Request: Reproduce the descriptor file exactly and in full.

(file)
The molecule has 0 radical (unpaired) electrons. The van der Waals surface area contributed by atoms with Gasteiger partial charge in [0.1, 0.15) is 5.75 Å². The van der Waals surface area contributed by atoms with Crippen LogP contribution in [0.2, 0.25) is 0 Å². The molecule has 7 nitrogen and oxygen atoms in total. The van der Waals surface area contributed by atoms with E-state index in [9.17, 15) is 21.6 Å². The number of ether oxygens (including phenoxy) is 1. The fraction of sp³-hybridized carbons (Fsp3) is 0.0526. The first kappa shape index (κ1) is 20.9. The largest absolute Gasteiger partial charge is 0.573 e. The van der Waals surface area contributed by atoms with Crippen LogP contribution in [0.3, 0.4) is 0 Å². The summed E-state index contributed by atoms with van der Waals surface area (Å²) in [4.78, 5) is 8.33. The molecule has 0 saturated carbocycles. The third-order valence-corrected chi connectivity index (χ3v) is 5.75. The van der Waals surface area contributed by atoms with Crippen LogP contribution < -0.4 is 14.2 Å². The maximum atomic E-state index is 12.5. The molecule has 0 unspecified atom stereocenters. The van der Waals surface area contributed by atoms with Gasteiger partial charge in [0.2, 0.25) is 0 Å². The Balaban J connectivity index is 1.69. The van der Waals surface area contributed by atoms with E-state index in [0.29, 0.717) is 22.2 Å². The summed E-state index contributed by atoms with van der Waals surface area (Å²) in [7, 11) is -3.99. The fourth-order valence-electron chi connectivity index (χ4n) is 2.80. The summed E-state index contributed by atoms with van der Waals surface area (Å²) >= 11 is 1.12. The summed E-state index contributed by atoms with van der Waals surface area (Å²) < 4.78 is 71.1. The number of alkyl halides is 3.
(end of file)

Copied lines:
The molecule has 0 radical (unpaired) electrons. The van der Waals surface area contributed by atoms with Gasteiger partial charge in [0.1, 0.15) is 5.75 Å². The van der Waals surface area contributed by atoms with Crippen LogP contribution in [0.2, 0.25) is 0 Å². The molecule has 7 nitrogen and oxygen atoms in total. The van der Waals surface area contributed by atoms with E-state index in [9.17, 15) is 21.6 Å². The number of ether oxygens (including phenoxy) is 1. The fraction of sp³-hybridized carbons (Fsp3) is 0.0526. The first kappa shape index (κ1) is 20.9. The largest absolute Gasteiger partial charge is 0.573 e. The van der Waals surface area contributed by atoms with Crippen LogP contribution in [0.3, 0.4) is 0 Å². The summed E-state index contributed by atoms with van der Waals surface area (Å²) in [4.78, 5) is 8.33. The molecule has 0 saturated carbocycles. The third-order valence-corrected chi connectivity index (χ3v) is 5.75. The van der Waals surface area contributed by atoms with Crippen LogP contribution < -0.4 is 14.2 Å². The maximum atomic E-state index is 12.5. The molecule has 0 unspecified atom stereocenters. The van der Waals surface area contributed by atoms with Gasteiger partial charge in [0.2, 0.25) is 0 Å². The Balaban J connectivity index is 1.69. The van der Waals surface area contributed by atoms with E-state index in [0.29, 0.717) is 22.2 Å². The summed E-state index contributed by atoms with van der Waals surface area (Å²) in [7, 11) is -3.99. The fourth-order valence-electron chi connectivity index (χ4n) is 2.80. The summed E-state index contributed by atoms with van der Waals surface area (Å²) >= 11 is 1.12. The summed E-state index contributed by atoms with van der Waals surface area (Å²) < 4.78 is 71.1. The number of alkyl halides is 3.